define( 'DISALLOW_FILE_EDIT', true );

Or, if you want to disallow file editing, and also disallow the upgrading of plugin and themes from within the admin, add this code instead:

define( 'DISALLOW_FILE_MODS', true );

While limiting plugin and theme upgrades might be ideal for your situation, there are critical security updates that should be allowed automatically. Using this snippet is helpful if you don’t pay frequent attention to your upgrade notices, are unsure about how to upgrade your site, or occasionally miss an upgrade availability which can result in old, vulnerable WordPress installations. Add the following code to wp-config to allow this:

define( 'WP_AUTO_UPDATE_CORE', true );

However, it may not always be ideal to allow WordPress to automatically upgrade depending on your code deployment process. As mentioned above, it’s best to maintain all code and upgrades within a repository. This will allow for deployment into the various environments for testing prior to pushing the code live.

Other Security Methods

  • Make sure your site is always up-to-date: this includes WordPress Core, Plugins, and themes.
  • Update initial admin user: when setting your site up, it requires you to create the first admin user. Make sure that the username is not something common (like ‘admin’) and also make sure that the user ID is not 1 (there are plugins, or SQL commands that you can use to change the ID of the user.)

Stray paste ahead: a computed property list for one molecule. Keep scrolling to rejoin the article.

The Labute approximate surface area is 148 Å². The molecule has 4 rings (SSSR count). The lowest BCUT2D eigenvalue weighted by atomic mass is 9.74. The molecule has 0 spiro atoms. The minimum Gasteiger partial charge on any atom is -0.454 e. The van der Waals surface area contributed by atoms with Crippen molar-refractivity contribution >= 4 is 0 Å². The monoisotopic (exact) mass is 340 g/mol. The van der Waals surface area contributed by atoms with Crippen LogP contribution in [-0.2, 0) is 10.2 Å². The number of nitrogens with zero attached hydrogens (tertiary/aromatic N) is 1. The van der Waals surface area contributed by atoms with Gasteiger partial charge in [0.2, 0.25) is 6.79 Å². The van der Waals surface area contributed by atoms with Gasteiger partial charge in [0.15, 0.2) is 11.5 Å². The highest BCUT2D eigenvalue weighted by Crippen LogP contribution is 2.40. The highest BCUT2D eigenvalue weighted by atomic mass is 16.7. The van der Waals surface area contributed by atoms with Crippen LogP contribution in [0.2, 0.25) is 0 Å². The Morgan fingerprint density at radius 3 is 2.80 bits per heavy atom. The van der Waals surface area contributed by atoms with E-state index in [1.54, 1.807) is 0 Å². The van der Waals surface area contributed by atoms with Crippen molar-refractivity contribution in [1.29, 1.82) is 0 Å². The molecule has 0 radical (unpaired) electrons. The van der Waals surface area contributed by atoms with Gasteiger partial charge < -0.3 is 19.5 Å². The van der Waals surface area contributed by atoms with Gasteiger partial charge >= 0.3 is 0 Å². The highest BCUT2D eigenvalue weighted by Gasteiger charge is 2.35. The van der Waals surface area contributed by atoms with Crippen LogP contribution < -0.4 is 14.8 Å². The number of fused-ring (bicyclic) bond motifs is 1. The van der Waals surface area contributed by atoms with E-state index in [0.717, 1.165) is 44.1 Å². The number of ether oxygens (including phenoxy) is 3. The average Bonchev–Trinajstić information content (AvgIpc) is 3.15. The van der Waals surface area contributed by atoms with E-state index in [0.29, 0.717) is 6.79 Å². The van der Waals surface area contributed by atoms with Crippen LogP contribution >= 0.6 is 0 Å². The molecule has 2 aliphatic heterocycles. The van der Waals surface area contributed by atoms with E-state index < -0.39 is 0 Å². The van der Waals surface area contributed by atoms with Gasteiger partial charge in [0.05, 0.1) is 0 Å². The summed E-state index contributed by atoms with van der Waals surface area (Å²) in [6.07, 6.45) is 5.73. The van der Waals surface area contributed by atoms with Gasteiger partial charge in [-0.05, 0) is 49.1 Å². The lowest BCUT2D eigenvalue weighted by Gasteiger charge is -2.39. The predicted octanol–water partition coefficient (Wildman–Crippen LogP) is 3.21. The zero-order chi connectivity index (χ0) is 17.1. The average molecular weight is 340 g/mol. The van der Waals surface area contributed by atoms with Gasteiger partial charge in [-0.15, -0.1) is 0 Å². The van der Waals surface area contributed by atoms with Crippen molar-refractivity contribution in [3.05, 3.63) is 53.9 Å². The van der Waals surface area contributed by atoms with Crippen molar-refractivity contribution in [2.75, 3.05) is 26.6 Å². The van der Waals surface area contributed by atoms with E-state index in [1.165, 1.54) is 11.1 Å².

• Remove WordPress version number: there is atag on most WordPress sites that will list the version number. This will allow attackers to easily find the version you are using and determine if your version is vulnerable.
  • Rename your database prefix: the default prefix is ‘wp_’ which is well-known to attackers. Changing the prefix to something unique (and difficult to guess) will yield the best results. This is something you’d want to set up as you are installing WordPress, but if you must change it after setup – there are plugins that will help with this update.
  • Use plugins and themes from trusted developers: make sure that the plugins and themes you select are from trusted sources, have good reviews and are updated frequently. Make sure to keep these up-to-date when new versions are released. You can use tools that will check your current plugins and themes for vulnerabilities.

While security measures are not always top of mind when it comes to creating a new website, they do need to be taken into consideration and accounted for. Many of the options outlined above can be configured fairly quickly, and in the end taking that time to set things up properly will pay off.